Globalization, innovation, disruption, technological evolution, data explosion—the world of work has forever changed. Combining all these elements is a powerful structural transformation in countries and organizations. These changes will impact us all, and how we'll shift from goods to services—with the rise of robots, algorithmic power to reduce work, and demographic transitions with Millennials moving into leadership and Boomers moving on.
This new way of working involves flexibility, short-term contracts, and an “anytime anywhere” workforce, creating new opportunities for organizations and career navigation. While work has changed, some career planning models still have remnants from the past—micromanaging production and promotions based on tenure. To keep up with changing demographics and employees’ ambitions, organizations are shifting toward individual career ownership and finding purpose at work.
The Deep Shift to Finding PurposeWhen we connect the dots to changes today in both organizations and individuals, the notion of finding purpose at work makes a lot of sense. This is hardly a new concept; throughout history, mankind has pondered this quest for purpose—the “What are we here for” question. Aristotle searched for meaning and values, Abraham Maslow had a hierarchy of needs, Viktor Frankl explored the search for meaning in logotherapy, and more recently, Martin Seligman and Christopher Peterson have conducted research on what makes life worth living. In recent research, Imperative and New York University found that Millennials, women, and people over 55 are more likely to be purpose-oriented workers. And more importantly, they were more likely to:
- Be leaders, by 50 percent.
- Have stronger relationships with co-workers, customers, and clients (and therefore be more collaborative) by 51 percent.
- Find fulfilment at work, by 64 percent.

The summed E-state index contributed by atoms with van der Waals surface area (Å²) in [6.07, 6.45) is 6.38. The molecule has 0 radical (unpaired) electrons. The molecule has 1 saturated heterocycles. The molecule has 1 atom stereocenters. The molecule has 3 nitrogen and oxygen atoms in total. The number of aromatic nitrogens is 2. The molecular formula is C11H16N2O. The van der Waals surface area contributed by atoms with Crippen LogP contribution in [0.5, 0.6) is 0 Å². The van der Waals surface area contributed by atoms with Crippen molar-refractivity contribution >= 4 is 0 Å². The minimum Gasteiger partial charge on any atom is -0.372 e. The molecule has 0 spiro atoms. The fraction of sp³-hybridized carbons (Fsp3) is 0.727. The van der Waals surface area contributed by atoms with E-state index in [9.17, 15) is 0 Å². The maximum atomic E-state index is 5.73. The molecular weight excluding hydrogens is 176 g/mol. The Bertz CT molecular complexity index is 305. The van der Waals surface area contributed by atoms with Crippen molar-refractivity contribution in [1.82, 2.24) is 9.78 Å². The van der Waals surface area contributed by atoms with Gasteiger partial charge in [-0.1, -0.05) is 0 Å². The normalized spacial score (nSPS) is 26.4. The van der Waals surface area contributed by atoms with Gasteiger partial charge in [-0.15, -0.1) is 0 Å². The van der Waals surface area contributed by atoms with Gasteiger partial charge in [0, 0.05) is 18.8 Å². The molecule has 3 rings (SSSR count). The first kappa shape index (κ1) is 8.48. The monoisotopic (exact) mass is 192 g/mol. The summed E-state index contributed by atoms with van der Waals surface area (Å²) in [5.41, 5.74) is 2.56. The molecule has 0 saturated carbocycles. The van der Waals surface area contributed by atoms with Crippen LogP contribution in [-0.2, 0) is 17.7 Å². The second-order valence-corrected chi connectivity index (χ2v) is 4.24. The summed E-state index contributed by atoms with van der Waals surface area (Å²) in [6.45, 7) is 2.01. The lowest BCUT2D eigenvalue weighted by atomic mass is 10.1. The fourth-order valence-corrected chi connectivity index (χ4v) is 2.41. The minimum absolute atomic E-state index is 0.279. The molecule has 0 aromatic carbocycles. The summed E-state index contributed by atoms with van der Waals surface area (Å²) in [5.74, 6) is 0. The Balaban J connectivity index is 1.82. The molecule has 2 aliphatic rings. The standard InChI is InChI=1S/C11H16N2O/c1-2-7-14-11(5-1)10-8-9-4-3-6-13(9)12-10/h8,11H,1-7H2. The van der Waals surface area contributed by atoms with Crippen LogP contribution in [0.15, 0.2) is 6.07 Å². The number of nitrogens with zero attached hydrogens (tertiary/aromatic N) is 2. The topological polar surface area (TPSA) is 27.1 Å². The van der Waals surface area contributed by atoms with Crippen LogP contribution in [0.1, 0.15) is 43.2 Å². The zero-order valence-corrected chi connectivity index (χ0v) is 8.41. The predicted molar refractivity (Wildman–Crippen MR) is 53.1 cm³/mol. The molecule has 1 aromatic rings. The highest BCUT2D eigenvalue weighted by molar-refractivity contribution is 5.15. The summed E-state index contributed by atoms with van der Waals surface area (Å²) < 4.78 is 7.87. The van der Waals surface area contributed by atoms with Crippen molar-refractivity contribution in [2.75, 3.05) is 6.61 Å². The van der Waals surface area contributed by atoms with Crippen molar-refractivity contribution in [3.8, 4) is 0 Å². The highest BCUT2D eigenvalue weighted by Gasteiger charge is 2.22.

- Possess improved psychological and physical well-being.
For the past eight years, my team and I have interviewed mid-career professionals, business leaders, and managers on career transitions, and found that purpose infiltrated every conversation. We uncovered cross-cultural differences on the definition of purpose. Based on these insights, we’ve started an ongoing dialogue with HR and career advisors on the definition, value, and impact of purpose at work. To help shape and design career conversations, here are a few things to consider:
Start With Pivotal Events
After a pivotal career or life event, employees are more apt to explore purpose and meaningful work. These pivotal events can be positive or negative—stepping into a bigger role, moving to a new division, relocating to another country, or being overlooked for an opportunity. It can also be a return to work after an extended leave for sabbaticals, paternity, maternity, or family leave. At such critical career junctures, employees begin to ask deeply reflective questions on impact, meaning, values, and purpose. While reaching the mid-career point typically triggers such questions, we found that the questions actually start earlier in Asia, particularly in China.
Focus on Strengths
Seligman and Peterson’s research on 24 character strengths and positive emotions provides a foundation for what makes work meaningful. Crafting jobs around strengths drives engagement and increases performance results.
Too often, purpose is confused with finding a cause or a revelation, which is not the same thing. Finding purpose at work is to use one's core strengths and intrinsic motivations. By following this insight, some managers started to ask their teams to craft roles around strengths and what matters most to the organization.
To understand purpose at work is to uncover who, why, and how at work. That is, who you impact, why you do what you do, and how you deliver. Aligning these areas increases fulfilment at work, which leads to increased productivity, innovative ideas, and a greater likelihood of staying.
Career Conversations Are Critical
Here’s where things may come undone. Career conversations are often wrapped around year-end performance discussions. Not only are those different conversations, but a career conversation cannot be an annual talk; it must happen on a regular, ongoing basis. Career conversations should be stand-alone, 10-minute, weekly conversations.
If we look at today's demographics, the Millennials and Generation Z are the most diverse and inclusive generation to be entering the workforce. This is a social media–savvy group, adept at virtual collaboration and comfortable with instant feedback. They will challenge the old way of working and communicating for years to come. Thus, it’s now critical for everyone to move away from lumping performance conversations with career development, and toward uncovering an employee's motivations, strengths, and values. This requires the proper blend of questions and reflexive listening to understand what matters most.